Cultured by faith-A A +A
Monday, March 4, 2013
HUMBLY hidden just beside the Sto. Niño candle manufacturing house and the Augustanian monastery is a small studio of an artist and his artworks.
They are privately displayed, a seclusion that gives injustice to the great works set in wooden slabs as canvas by the artist, who also happens to be a priest.
Fr. Dominador Besares OSA hails from Maasin, Iloilo, a place that is undoubtedly rich in culture. He has spent a few years of his childhood in Northern Mindanao where he had direct contact with Muslim culture.
His religious formation and endeavors exposed him to various places in the Philippines. Adding to those, he was sparked with passion for creative endeavors and attended formal art schooling and training, specializing in oil landscape painting.
All in all, it was a perfect formula for his future painting style known as ethno-iconography. “Ethno” means race or a cultural group and “icon,” which means to “represent.”
Fr. Besares’ works are greatly inspired by Philippine culture, with hints of religious aspects that are found in his subjects.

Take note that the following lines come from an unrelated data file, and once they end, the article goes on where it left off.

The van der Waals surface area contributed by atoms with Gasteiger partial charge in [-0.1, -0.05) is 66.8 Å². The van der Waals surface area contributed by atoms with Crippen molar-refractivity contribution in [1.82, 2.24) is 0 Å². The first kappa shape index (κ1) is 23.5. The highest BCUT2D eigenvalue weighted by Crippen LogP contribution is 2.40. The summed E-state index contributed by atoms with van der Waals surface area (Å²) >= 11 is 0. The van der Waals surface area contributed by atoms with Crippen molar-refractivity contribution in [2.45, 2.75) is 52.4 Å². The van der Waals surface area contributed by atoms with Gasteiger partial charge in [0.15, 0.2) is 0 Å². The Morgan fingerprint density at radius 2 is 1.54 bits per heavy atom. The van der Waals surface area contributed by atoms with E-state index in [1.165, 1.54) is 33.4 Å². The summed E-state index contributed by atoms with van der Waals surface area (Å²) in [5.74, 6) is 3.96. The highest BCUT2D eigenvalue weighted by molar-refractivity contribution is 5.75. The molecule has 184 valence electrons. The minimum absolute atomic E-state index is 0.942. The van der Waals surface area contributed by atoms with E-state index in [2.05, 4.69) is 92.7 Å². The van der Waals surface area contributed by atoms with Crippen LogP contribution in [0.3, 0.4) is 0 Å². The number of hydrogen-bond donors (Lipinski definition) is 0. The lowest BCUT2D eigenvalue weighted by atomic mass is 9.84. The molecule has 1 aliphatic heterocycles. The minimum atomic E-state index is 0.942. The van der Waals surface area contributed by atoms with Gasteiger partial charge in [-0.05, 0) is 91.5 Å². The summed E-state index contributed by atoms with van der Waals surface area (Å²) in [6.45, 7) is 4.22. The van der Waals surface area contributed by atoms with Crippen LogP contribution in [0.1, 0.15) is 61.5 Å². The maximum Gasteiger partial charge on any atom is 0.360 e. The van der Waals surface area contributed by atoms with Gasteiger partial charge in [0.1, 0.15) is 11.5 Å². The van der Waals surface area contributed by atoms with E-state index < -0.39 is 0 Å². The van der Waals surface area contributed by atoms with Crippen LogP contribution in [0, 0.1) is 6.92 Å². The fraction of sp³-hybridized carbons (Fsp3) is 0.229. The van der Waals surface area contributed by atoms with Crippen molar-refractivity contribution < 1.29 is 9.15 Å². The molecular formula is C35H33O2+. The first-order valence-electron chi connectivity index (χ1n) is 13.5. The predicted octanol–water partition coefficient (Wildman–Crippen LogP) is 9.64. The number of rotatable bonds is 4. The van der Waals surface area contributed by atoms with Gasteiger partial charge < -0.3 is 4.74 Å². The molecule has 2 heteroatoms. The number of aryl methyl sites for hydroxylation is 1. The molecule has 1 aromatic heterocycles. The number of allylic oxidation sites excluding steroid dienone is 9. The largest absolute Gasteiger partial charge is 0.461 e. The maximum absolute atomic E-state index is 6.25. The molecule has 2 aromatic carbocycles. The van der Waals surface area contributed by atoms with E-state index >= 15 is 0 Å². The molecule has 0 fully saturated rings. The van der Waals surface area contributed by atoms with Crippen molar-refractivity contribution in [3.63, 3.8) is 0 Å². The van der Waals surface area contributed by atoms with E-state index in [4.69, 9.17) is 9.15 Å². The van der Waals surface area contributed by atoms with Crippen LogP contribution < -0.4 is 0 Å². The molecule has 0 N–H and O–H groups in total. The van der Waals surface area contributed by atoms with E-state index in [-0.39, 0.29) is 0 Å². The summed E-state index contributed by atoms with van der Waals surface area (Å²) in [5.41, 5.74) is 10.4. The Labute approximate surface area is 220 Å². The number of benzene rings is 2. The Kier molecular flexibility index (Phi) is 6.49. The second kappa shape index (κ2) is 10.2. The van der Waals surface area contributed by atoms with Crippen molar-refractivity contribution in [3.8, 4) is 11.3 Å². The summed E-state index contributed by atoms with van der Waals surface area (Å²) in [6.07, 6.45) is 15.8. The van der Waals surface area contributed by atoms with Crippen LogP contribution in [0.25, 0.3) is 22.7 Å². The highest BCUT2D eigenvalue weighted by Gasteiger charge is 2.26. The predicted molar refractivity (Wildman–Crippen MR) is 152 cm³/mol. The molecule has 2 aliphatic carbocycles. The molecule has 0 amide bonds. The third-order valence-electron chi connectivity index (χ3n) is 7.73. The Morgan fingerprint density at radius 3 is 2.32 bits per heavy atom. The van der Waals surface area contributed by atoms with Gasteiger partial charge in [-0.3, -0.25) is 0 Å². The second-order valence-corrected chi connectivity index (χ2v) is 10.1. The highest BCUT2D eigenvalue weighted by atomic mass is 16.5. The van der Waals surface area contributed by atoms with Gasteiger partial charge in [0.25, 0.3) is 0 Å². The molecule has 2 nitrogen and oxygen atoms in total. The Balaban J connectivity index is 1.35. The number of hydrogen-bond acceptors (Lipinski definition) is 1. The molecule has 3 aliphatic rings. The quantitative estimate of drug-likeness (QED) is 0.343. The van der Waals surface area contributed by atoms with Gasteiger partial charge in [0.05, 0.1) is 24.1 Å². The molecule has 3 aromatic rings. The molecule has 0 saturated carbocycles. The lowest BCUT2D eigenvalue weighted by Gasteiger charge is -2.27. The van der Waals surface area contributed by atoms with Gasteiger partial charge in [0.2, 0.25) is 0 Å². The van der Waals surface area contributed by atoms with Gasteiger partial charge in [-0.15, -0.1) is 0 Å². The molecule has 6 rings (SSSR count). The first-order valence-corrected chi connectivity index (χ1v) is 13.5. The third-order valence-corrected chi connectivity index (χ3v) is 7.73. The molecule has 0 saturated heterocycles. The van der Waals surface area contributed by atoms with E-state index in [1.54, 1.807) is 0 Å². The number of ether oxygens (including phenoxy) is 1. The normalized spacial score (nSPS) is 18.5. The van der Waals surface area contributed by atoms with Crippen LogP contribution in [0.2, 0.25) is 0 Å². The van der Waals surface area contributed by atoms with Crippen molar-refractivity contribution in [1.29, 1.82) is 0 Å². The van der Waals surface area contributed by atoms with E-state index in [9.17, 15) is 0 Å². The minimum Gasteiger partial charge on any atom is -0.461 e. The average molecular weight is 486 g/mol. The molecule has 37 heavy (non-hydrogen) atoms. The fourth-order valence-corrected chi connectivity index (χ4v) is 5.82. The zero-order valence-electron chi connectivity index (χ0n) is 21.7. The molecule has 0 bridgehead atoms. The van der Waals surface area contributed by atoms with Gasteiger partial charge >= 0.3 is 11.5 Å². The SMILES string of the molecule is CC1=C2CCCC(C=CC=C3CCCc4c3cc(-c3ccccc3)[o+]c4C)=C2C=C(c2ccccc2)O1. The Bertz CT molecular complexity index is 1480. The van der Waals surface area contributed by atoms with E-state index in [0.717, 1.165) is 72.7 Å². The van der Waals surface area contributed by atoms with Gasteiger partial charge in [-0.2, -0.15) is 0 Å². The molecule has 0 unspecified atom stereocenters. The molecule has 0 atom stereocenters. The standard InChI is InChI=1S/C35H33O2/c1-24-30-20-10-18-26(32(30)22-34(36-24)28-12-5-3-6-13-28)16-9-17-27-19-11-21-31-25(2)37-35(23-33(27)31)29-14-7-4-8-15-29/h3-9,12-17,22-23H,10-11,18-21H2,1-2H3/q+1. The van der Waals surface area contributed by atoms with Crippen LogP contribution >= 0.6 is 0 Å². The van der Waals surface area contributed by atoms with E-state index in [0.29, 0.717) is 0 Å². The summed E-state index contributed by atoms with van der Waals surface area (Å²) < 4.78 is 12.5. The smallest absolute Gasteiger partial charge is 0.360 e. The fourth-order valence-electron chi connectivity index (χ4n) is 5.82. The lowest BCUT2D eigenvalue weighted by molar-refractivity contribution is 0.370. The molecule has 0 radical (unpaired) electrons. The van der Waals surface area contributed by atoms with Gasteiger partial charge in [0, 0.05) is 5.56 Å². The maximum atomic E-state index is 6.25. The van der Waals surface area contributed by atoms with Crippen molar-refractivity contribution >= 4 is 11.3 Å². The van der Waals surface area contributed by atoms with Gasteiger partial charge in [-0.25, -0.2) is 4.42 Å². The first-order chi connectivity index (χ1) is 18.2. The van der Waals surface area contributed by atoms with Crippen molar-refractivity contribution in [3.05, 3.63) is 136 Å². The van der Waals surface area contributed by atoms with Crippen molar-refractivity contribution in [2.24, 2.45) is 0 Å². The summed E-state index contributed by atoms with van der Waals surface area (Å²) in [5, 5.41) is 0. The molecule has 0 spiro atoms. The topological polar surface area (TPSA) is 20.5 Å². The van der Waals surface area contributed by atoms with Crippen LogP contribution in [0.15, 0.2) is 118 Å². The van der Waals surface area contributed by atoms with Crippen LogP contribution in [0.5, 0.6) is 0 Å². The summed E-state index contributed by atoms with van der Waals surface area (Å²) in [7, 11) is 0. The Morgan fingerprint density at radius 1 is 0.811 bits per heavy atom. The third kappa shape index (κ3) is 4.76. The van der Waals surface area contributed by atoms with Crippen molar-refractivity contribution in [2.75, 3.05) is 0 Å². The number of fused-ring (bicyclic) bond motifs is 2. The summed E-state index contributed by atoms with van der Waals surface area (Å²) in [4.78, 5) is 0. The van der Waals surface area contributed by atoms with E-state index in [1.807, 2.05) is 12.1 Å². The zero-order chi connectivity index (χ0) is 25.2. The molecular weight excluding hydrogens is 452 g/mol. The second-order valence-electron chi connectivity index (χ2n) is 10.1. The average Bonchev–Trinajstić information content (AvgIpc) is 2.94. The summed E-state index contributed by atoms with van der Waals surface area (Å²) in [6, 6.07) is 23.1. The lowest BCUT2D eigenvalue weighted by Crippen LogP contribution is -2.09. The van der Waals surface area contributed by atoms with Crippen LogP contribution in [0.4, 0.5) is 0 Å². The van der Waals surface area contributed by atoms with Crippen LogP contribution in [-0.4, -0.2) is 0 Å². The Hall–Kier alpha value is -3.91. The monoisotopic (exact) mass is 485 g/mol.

His representations mostly refer to Jesus. His style inspires us to look into local heritage. With his paintings, he creates linkages between two contrasting concepts, ethnicity and religiosity (specifically the Catholic religion) or of culture and belief.
The style of Fr. Besares mostly includes a prevailing human subject with Filipino features that are meant to represent a significant religious icon infused with local prints and patterns on the background. It traces an undeniable fact about his multi-cultural origin. Rather than the usual canvas to paint on, Fr. Besares uses slabs of wood and paints on them as one usually does on a canvas. He uses oil paints, gold leaf and gesso as medium, giving his “canvas” rich and colorful textures. His works are influenced by the atmosphere of his local vicinity.
He is currently working on (and stacking up) his personal paintings with the Sr. Sto. Niño as his subject, integrated with different backgrounds on each painting, mostly inspired by the different church designs from the different parts of Cebu (e.g. Cebu Metropolitan Cathedral, Boljoon and Naga). Through his current works, he implies that despite the different titles and characteristics of the Sto. Niño, he is but one.
Fr. Besares is currently one of the current formators of the Augustinian novitiate and prayer house and is in charge of the candle house in Mohon, Talisay, which produces the candles for the Basilica del Santo Niño.
He continues his creative undertakings during his extra time and anticipates future exhibits of his art pieces in Cebu, which would finally give justice to his body of works. (Erika P. Lagunzad, USJ-R Masscom Intern)
Published in the Sun.Star Cebu newspaper on March 05, 2013.